This combined with the underlying cash flow fundamentals caused me to own KBR for a time. I sold the position this spring as shares approached $24 a share. My worries about what KBR (the old Kellogg, Brown, and Root) would do with their cash didn't hurt. The company cited a lack of "transformational M&A activity" as one reason to hold cash.
I'd like to be on record as being against most (if not all) M&A activity. Especially the "transformational" kind. Most of it simply destroys shareholder value.
The recent pullback in KBR shares to around $19 got me wondering about a "double dip". Then came this afternoon's headline: KBR to buy back up to 10 million shares.
This is a big deal, right? I mean, there are only 160 million shares outstanding. 10 million is over 6 percent of the total! Hey, this is great. KBR isn't going to throw the money away after all. They're going to reward shareholders.
Or are they?
HOUSTON--(BUSINESS WIRE)--KBR announced today that it is initiating a Board of Directors authorized share repurchase program to repurchase up to 10 million of its outstanding common stock and over time, maintain KBR’s outstanding shares at approximately 150 million shares.Is this a classic case of "what the large print giveth, the small print taketh away"? Is this like most buybacks that simply offset employee stock options? The ones where for all the sound and fury, actual shares outstanding never fall... and in most cases continue to rise? The old "decrease in the rate of increase" routine?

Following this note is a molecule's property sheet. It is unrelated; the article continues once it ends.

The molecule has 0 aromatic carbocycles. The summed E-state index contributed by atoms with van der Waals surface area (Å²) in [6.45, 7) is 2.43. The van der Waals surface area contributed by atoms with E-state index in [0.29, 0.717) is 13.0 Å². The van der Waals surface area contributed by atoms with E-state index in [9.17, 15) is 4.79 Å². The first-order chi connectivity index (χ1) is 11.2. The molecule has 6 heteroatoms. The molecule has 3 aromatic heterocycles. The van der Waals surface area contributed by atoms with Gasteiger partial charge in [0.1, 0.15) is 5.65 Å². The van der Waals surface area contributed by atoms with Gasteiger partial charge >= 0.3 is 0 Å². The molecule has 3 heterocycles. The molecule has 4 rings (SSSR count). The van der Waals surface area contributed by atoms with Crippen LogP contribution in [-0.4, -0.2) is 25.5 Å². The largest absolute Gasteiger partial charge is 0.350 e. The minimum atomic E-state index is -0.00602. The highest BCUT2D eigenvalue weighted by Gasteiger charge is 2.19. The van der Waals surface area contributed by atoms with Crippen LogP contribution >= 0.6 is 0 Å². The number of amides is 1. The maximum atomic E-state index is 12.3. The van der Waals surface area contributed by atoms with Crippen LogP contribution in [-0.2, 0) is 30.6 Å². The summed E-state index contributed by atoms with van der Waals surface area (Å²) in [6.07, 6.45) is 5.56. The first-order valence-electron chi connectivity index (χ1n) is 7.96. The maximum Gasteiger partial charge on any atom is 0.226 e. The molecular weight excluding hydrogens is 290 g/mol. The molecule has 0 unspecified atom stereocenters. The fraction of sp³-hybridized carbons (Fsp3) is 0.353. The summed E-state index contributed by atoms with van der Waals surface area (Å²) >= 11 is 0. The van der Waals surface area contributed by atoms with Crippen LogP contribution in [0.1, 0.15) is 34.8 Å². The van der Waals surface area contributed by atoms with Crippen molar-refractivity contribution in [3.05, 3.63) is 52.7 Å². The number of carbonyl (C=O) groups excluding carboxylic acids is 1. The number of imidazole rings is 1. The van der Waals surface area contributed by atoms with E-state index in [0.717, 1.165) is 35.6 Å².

It appears the answer is: No.
KBR's current shares outstanding are approximately 160 million vs. the stated goal of 150 million shares. Difference: 10 million shares. (I went to college.)
So if this announcement leads to action, allow me to say, "Bravo KBR".
But in the future, may I suggest that someone else write your press releases?
Disclosure: No positions.